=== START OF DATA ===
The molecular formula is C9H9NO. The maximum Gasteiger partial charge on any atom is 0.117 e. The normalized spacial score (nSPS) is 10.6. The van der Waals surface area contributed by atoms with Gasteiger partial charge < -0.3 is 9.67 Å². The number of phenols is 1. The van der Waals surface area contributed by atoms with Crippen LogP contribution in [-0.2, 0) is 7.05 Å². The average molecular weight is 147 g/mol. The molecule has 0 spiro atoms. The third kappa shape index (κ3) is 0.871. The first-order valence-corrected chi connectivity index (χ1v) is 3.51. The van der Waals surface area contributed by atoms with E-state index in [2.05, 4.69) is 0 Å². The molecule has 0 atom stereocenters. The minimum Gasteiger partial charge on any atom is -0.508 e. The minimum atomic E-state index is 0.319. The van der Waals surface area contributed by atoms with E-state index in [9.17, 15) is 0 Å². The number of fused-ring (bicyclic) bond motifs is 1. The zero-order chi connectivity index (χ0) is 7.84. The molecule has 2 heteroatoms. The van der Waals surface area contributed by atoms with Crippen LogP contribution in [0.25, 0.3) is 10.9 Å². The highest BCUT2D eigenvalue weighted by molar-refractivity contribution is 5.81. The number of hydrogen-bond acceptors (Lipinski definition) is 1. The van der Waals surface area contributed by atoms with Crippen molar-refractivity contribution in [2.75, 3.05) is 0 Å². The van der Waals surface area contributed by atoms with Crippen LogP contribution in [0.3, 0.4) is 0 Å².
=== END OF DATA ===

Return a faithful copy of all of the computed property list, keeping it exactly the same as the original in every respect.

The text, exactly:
The molecular formula is C9H9NO. The maximum Gasteiger partial charge on any atom is 0.117 e. The normalized spacial score (nSPS) is 10.6. The van der Waals surface area contributed by atoms with Gasteiger partial charge < -0.3 is 9.67 Å². The number of phenols is 1. The van der Waals surface area contributed by atoms with Crippen LogP contribution in [-0.2, 0) is 7.05 Å². The average molecular weight is 147 g/mol. The molecule has 0 spiro atoms. The third kappa shape index (κ3) is 0.871. The first-order valence-corrected chi connectivity index (χ1v) is 3.51. The van der Waals surface area contributed by atoms with E-state index in [2.05, 4.69) is 0 Å². The molecule has 0 atom stereocenters. The minimum Gasteiger partial charge on any atom is -0.508 e. The minimum atomic E-state index is 0.319. The van der Waals surface area contributed by atoms with E-state index in [9.17, 15) is 0 Å². The number of fused-ring (bicyclic) bond motifs is 1. The zero-order chi connectivity index (χ0) is 7.84. The molecule has 2 heteroatoms. The van der Waals surface area contributed by atoms with Crippen LogP contribution in [0.25, 0.3) is 10.9 Å². The highest BCUT2D eigenvalue weighted by molar-refractivity contribution is 5.81. The number of hydrogen-bond acceptors (Lipinski definition) is 1. The van der Waals surface area contributed by atoms with Crippen molar-refractivity contribution in [2.75, 3.05) is 0 Å². The van der Waals surface area contributed by atoms with Crippen LogP contribution in [0.3, 0.4) is 0 Å².